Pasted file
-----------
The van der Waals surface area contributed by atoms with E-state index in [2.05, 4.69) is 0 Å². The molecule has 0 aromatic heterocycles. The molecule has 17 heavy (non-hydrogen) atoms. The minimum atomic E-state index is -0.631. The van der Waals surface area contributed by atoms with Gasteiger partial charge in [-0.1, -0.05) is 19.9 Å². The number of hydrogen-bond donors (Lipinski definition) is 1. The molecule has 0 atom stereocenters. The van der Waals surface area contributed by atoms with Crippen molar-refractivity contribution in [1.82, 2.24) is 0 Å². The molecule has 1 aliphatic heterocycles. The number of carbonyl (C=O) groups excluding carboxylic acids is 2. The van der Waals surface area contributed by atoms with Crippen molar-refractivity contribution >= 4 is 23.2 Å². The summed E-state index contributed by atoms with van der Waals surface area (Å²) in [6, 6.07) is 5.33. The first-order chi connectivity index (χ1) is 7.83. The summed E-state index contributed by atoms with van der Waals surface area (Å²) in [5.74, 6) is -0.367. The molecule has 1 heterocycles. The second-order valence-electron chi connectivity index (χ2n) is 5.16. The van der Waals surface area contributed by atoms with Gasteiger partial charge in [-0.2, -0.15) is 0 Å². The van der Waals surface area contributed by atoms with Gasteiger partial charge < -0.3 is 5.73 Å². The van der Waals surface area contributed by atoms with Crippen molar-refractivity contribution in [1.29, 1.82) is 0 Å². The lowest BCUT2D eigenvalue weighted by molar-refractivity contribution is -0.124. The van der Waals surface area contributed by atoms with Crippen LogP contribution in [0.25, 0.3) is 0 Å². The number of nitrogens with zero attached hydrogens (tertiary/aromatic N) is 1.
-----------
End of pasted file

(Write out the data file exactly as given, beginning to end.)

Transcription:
The van der Waals surface area contributed by atoms with E-state index in [2.05, 4.69) is 0 Å². The molecule has 0 aromatic heterocycles. The molecule has 17 heavy (non-hydrogen) atoms. The minimum atomic E-state index is -0.631. The van der Waals surface area contributed by atoms with Gasteiger partial charge in [-0.1, -0.05) is 19.9 Å². The number of hydrogen-bond donors (Lipinski definition) is 1. The molecule has 0 atom stereocenters. The van der Waals surface area contributed by atoms with Crippen molar-refractivity contribution in [1.82, 2.24) is 0 Å². The molecule has 1 aliphatic heterocycles. The number of carbonyl (C=O) groups excluding carboxylic acids is 2. The van der Waals surface area contributed by atoms with Crippen molar-refractivity contribution >= 4 is 23.2 Å². The summed E-state index contributed by atoms with van der Waals surface area (Å²) in [6, 6.07) is 5.33. The first-order chi connectivity index (χ1) is 7.83. The summed E-state index contributed by atoms with van der Waals surface area (Å²) in [5.74, 6) is -0.367. The molecule has 1 heterocycles. The second-order valence-electron chi connectivity index (χ2n) is 5.16. The van der Waals surface area contributed by atoms with Gasteiger partial charge in [-0.2, -0.15) is 0 Å². The van der Waals surface area contributed by atoms with Gasteiger partial charge < -0.3 is 5.73 Å². The van der Waals surface area contributed by atoms with Crippen molar-refractivity contribution in [1.29, 1.82) is 0 Å². The lowest BCUT2D eigenvalue weighted by molar-refractivity contribution is -0.124. The van der Waals surface area contributed by atoms with Crippen LogP contribution in [0.25, 0.3) is 0 Å². The number of nitrogens with zero attached hydrogens (tertiary/aromatic N) is 1.